Editor's note: On May 13, the city of Akron dedicated a 12-ft.-tall bronze statue of a rubber worker, along with a kiosk where people can hear stories about Akron's rubber workers and their descendants. The statue was inspired by the book "Wheels of Fortune: The Story of Rubber in Akron," written by Steve Love and David Giffels, then of the Akron Beacon Journal. The book, published in 1999, chronicled the rise of the rubber industry. The column below originally appeared on Mr. Love's blog, "Toward the End: Readings, Writings, Football," and was posted on Facebook.
Love: Who was the unknown rubber worker?
AKRON — Though perhaps a reach, when they unveiled the Rubber Worker Statue in downtown Akron recently, I kept thinking a word was missing.
I've thought this for the more than 20 years, since the University of Akron Press published Wheels of Fortune: The Story of Rubber in Akron and the photo that inspired the statue jumped off the cover at potential readers.
It should be the Unknown Rubber Worker Statue.
By implication it also might be called the Anonymous Rubber Worker Statue. Or even, the EveryRubberWorker Statue, more precise and specific than everyman but still symbolic of all of those who labored over more than a century in the factories of the great rubber companies that once made Akron The Rubber Capital of the World.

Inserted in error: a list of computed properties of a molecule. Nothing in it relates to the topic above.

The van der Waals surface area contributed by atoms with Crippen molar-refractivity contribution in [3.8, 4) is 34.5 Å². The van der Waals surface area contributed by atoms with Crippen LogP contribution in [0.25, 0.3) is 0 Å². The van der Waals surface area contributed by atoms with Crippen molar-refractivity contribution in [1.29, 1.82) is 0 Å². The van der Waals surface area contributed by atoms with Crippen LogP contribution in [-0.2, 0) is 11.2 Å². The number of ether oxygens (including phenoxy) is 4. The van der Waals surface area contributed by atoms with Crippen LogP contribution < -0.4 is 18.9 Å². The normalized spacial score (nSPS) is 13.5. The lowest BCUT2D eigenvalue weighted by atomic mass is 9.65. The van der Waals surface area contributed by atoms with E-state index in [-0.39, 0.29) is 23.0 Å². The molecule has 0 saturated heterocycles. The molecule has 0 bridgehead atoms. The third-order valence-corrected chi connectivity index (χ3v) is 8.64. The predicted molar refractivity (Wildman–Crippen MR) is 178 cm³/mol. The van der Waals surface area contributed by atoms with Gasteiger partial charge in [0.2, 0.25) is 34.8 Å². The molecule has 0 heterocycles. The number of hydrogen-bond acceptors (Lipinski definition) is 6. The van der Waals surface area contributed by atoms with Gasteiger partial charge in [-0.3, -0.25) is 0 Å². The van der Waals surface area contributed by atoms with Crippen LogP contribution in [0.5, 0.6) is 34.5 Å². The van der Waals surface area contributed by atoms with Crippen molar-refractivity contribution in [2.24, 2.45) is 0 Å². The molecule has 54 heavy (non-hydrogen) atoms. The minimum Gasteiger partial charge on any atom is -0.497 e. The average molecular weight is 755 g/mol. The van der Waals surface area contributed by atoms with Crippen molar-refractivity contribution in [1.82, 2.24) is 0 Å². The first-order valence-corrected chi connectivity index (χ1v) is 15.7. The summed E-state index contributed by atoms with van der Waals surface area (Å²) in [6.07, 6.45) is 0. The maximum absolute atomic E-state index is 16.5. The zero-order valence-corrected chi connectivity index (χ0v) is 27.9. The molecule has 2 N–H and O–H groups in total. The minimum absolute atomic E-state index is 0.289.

Since I first saw the photo in the newsroom of the Akron Beacon Journal's longtime fortress at 44 East Exchange Street, one question hung out there like a giant question mark that perhaps Zanesville artist Alan Cottrill could sculpt next. It would fit perfectly next to The Rubber Worker and perhaps create a hybrid art form of some sort.
Real industrial realism meets vague modern art. Without a word it would ask the question:
Who the heck was this guy?
He was young, strong enough to be wrangling an oversized tire during the building processes in vertically integrated rubber shops. His sleeves are rolled up. He wears a hat, as if he is on his way out. Boots send a like message that could be deceiving. An apron protects his clothes.
We know that he worked for Goodyear because Goodyear provided the photo that photo editor Susan Kirkman Zake found among thousands and recommended to editor Deb Van Tassel Warner.